Monday, September 8, 2014

Review: "Power Play: Sweet Valley High #4"

Power Play: Sweet Valley High #4 by Francine Pascal
4 out of 5 stars

Before Reading:'s face-off time with the twins! I always think of them having long, straight hair but it's always kind of short and wavy on the covers. Weird. This is the uber fat-shaming one. I'm sure I'll have a LOT to say about this one!

The Main Plot in 50 Words or Less: Robin is infatuated with Jessica and the Pi Beta Alpha sisters. Jessica is disgusted with her fat rolls and does everything she can to keep her out of the sorority. Elizabeth helps Robin, but does more damage in the end.

The Second Plot in 20 Words or Less: Lila becomes the typical "rich girl wanting daddy's attention shoplifter". Elizabeth helps her out, too.

Opening Lines: Elizabeth Wakefield didn't know how messy things would get with Robin Wilson and the sorority pledging, until she was in too deep to back out.

Closing Lines: Jessica in love with an experienced college man meant storm clouds would be gathering soon. And all Elizabeth could do was hope that the inevitable winds would not shipwreck those close to her sister-including herself. (I don't even know what this means. Too much metaphoring.)

Best WTF Lines: Too many to type, so I made a handy graphic below. Enjoy. (I even color-coded it for you, see if you can figure out who said what!)

(Click to make bigger, sorry I had to split it up!)

Happenings in SV: Robin Wilson thinks Jessica is her best friend, but Jess is just using her to run her errands and stuff. Robin wants to join the Pi Beta Alpha sorority at SVH (why does a high school have a sorority, anyway??), Jessica is the president and "promised" Robin she would nominate her. Of course, she never does and Elizabeth ends up doing it instead. Jess is pissed and decides to haze Robin, making her run the track every day, wear a bikini to the beach, and ask Bruce Patman to the Discomarathon (dance of the week/book).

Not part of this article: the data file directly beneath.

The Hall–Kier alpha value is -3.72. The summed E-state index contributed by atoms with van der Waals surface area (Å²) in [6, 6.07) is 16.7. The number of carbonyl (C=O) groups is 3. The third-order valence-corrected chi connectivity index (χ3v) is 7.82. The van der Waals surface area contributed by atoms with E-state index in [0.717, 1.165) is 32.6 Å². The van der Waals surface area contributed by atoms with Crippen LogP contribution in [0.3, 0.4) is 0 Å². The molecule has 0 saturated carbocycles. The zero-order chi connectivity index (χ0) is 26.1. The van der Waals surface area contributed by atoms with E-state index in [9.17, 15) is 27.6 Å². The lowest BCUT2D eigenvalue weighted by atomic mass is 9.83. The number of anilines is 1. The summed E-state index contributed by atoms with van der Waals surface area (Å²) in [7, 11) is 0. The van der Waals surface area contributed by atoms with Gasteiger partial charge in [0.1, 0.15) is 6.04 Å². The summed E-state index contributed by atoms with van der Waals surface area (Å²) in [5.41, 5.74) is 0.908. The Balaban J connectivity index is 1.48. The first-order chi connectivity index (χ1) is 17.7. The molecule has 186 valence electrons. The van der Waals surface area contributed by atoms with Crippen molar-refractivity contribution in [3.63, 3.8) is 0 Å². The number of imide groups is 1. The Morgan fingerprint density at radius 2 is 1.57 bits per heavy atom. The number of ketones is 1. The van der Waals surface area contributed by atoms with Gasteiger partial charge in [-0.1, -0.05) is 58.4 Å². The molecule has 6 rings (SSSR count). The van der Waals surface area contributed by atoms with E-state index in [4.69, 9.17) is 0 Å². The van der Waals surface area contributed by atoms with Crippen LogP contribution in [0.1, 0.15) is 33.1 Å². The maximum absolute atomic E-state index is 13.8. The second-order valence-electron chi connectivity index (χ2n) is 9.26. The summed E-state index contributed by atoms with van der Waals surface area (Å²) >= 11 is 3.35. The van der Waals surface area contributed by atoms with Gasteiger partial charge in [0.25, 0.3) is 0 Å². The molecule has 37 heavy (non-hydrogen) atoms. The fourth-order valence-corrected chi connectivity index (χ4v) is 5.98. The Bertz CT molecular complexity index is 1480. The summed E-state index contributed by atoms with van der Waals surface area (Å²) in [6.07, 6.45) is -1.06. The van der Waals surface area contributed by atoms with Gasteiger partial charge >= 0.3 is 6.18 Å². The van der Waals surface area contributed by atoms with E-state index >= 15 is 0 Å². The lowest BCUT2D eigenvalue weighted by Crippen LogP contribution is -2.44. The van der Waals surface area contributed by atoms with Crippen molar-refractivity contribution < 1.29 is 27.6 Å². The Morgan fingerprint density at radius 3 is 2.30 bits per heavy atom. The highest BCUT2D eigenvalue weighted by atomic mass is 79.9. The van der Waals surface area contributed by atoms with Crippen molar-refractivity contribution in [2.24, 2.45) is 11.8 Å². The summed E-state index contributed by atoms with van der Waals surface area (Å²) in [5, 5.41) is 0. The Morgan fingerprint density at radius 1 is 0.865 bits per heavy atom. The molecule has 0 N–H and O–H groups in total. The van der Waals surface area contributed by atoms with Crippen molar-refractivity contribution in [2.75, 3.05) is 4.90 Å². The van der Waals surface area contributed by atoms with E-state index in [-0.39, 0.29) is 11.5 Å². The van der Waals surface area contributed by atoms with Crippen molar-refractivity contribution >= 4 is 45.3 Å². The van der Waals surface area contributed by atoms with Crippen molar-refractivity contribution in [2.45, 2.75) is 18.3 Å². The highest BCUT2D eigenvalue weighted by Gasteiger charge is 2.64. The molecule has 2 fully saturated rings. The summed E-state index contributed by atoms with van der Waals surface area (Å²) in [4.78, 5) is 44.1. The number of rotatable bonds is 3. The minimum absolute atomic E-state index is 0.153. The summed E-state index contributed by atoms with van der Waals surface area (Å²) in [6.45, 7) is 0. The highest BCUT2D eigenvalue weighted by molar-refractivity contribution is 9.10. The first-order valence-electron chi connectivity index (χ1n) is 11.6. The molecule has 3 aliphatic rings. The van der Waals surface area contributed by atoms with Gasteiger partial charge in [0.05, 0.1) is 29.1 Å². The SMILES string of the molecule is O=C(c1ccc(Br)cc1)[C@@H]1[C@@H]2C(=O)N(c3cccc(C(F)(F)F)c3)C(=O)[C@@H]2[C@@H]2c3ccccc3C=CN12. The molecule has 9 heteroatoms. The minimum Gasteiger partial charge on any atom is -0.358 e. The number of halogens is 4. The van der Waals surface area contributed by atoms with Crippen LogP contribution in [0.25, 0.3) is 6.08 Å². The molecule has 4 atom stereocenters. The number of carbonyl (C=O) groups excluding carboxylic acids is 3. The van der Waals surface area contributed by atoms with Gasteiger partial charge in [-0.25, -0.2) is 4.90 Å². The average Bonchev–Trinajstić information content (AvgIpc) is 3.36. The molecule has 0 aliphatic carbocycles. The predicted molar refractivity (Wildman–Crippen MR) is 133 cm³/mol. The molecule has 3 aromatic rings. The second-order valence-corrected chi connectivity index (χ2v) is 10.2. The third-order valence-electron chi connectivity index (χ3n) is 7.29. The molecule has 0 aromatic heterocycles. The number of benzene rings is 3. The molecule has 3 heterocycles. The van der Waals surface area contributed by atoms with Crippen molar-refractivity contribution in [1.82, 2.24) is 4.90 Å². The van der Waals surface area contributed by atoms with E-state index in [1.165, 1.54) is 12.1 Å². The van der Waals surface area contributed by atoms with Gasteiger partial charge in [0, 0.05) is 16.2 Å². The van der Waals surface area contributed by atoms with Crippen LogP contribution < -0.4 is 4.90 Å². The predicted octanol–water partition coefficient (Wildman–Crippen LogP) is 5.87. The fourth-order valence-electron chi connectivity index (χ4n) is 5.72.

Elizabeth bribes Bruce into saying yes to Robin by giving him a glowing article in the "Eyes & Ears" column of the school paper. He agrees, but then totally humiliates Robin at the dance by dumping her at the dance floor in front of everyone. Robin is devastated and runs off, but ends up coming back with some geek called Allen Walters (never heard of him). Then Robin gets blackballed from the sorority (thanks to Jess) and she is heart-broken.

After the vote, she cuts everyone out of her life and stays home for a while, then starts working out and eating better. The book kind of makes it seem like it's been a few weeks, but I don't know about that. Robin starts to lose a lot of weight and even becomes pretty. Liz stops her one day and mentions it. Robin fixed her penetrating eyes on Elizabeth, "Liz, I may have been stupid about almost everything-the Pi Betas, Jessica, and maybe even you. But if you're asking me if I'm starving myself to death, I wouldn't give any of the PBAs the satisfaction." Yeah, right.

Robin eventually gets thin and pretty and tries out for the cheerleading squad and makes co-captain, with the furious Jessica. She also wins Miss Sweet Valley High, which is some kind of football queen (I don't even know) and snubs Bruce Patman for Allen.